Mr Jonas Kor's statements regarding NTUC FairPrice's initiatives for the benefit of Pioneer Generation customers hint at a far larger, systemic issue that pervades Singapore society ("Efforts to promote graciousness towards seniors"; Forum Online, May 26).
Many have long complained about the lack of concern and graciousness displayed towards senior citizens.
Disregard for the elderly has underpinned debates on social behaviours, such as that over reserved seating on MRT trains, as well as the declining kampung spirit in housing estates.
Subsequent responses by state institutions and major private corporations can, for the most part, be categorised into two main approaches.
The first is the implementation of convoluted systems that nominally provide for preferential treatment of the elderly, such as MRT reserved seating or FairPrice's priority queue system.
These suffer from poor enforceability, and have limited impact on a broader culture of apathy, effectively reducing them to little more than lip service.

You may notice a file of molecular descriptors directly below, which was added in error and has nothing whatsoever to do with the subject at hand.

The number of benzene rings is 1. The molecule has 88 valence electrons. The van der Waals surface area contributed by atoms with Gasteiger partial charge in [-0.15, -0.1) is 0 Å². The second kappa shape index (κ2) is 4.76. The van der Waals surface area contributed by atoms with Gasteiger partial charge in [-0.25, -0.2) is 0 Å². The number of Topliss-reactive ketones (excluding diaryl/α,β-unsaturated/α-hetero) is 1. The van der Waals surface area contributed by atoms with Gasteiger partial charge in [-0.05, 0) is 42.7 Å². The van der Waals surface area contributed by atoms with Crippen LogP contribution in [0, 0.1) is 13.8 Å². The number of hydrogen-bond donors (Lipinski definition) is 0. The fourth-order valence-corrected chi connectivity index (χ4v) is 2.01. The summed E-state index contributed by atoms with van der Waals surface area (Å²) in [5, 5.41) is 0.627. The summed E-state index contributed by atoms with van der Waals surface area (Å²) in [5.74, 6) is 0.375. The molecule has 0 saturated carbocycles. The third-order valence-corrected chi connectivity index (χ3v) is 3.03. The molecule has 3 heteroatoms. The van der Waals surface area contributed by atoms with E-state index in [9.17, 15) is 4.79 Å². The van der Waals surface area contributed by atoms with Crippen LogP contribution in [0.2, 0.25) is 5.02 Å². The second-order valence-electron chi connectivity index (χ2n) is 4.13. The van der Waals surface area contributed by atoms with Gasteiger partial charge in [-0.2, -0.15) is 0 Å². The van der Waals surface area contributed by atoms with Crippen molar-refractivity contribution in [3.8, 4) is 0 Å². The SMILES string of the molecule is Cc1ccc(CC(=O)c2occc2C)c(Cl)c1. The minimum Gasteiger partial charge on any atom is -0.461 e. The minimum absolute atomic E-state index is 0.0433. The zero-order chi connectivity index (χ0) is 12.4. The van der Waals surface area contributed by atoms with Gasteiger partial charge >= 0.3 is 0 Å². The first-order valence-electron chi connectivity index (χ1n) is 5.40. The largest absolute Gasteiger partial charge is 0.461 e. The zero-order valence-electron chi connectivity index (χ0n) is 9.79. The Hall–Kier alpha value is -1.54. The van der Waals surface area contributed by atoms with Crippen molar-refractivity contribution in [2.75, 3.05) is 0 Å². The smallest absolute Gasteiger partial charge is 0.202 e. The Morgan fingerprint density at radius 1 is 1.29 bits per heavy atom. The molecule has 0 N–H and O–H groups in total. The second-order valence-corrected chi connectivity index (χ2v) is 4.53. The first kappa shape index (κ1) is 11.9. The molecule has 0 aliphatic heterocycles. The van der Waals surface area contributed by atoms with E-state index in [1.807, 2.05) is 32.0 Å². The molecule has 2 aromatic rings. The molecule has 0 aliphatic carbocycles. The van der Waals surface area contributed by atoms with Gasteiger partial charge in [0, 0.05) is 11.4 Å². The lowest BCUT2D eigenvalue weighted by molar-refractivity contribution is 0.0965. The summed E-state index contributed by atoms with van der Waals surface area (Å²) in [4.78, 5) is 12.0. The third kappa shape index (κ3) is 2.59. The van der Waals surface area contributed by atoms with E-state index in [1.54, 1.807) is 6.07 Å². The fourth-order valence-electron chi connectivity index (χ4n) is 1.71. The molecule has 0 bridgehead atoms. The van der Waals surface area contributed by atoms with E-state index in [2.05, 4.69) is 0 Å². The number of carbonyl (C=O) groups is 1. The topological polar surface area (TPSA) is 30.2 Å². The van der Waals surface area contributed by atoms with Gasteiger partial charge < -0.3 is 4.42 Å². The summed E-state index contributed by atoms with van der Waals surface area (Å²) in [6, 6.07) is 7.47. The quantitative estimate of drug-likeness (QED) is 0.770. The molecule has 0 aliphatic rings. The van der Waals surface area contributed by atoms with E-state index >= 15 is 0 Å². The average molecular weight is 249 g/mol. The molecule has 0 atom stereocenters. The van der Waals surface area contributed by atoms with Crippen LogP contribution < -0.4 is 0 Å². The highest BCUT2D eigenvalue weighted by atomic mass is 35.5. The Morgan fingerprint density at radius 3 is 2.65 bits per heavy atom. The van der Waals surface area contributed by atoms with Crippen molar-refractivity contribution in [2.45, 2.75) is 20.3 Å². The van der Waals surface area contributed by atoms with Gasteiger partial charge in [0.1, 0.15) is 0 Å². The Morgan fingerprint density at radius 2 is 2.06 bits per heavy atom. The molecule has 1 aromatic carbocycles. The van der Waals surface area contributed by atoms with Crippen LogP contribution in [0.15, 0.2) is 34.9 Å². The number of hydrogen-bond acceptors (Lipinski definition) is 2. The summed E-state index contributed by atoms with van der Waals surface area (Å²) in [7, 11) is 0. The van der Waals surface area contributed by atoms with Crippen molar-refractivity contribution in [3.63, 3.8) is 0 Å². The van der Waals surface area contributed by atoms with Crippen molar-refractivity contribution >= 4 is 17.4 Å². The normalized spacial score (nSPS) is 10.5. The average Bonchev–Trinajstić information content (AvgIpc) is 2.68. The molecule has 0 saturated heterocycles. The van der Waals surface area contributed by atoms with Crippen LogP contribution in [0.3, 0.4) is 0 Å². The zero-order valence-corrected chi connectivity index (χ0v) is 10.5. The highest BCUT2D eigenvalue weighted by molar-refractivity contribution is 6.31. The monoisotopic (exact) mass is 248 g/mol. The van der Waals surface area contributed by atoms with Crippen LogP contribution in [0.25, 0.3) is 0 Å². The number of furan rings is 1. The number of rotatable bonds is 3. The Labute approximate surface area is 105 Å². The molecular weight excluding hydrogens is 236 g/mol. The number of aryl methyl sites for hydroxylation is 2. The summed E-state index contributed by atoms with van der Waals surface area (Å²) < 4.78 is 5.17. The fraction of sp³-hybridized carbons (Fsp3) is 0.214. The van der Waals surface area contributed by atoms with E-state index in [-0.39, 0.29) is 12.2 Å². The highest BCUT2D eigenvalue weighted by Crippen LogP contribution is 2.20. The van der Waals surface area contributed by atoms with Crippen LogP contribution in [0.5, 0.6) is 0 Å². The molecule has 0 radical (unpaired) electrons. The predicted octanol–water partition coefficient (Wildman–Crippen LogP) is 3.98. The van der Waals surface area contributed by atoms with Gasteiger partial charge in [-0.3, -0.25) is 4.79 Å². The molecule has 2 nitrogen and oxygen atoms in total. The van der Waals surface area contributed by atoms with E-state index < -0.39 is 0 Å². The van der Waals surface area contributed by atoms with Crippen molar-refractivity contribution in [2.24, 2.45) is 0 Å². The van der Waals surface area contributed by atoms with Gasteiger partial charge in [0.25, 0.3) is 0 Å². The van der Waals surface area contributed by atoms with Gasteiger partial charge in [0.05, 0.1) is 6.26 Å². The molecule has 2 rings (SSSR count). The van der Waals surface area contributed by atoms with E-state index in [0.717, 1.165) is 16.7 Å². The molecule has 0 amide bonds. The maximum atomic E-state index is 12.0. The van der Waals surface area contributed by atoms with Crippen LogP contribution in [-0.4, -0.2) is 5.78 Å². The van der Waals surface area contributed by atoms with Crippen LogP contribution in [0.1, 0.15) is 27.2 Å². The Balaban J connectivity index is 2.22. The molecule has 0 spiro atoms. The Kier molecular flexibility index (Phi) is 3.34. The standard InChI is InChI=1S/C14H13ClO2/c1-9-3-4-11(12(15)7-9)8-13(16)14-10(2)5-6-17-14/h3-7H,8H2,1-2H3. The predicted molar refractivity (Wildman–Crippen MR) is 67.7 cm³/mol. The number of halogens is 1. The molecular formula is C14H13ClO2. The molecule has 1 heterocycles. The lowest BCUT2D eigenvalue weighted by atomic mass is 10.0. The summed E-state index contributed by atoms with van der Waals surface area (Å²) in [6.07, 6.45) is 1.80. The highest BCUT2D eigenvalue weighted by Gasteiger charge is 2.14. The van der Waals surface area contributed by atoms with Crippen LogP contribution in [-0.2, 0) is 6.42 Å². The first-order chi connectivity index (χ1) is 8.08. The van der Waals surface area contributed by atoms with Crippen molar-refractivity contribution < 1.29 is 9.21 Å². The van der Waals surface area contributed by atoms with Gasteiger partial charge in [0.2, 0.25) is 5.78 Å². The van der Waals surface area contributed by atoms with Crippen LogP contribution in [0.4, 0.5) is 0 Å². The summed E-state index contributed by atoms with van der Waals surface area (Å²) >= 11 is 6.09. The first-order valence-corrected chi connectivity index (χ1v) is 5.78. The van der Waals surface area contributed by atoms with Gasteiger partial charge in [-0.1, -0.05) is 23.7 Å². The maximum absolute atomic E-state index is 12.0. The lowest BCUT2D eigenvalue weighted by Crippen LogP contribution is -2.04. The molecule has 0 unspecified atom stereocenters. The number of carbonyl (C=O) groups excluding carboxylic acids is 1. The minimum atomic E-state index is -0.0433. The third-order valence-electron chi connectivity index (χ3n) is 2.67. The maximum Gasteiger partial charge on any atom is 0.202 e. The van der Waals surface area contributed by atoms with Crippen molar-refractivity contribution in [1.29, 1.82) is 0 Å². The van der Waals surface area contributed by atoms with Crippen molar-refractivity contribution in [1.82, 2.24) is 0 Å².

The second is pervasive, top-down multimedia campaigns meant to induce broad-based changes in culture and personal behaviour.
Given the constantly evolving nature of social constructs and perceptions, these posters, advertisements and slogans have lost much of their clout, and many Singaporeans have become accustomed to ignoring them.
Indeed, this pitfall applies not only to the issue of how to treat senior citizens, but also to any attempt at curbing activities deemed socially undesirable.
As a consequence, ungracious and narcissistic cultural practices have become more prevalent in our society, and are spreading unchecked. The usual arsenal to combat social ills will no longer suffice.
History informs us that sea changes in culture are most often spread from the ground up, and usually require a timescale of decades to fully manifest.
If we, Singaporeans, are determined to cultivate a lasting culture of respecting elders, as well as foster communitarian spirit and civic-mindedness, special systems and multi-platform lectures cannot tell us what to do.
Each and every one of us must commit to the change that we want to see, and then push those around us - particularly our children - to do so as well.
Paul Chan Poh Hoi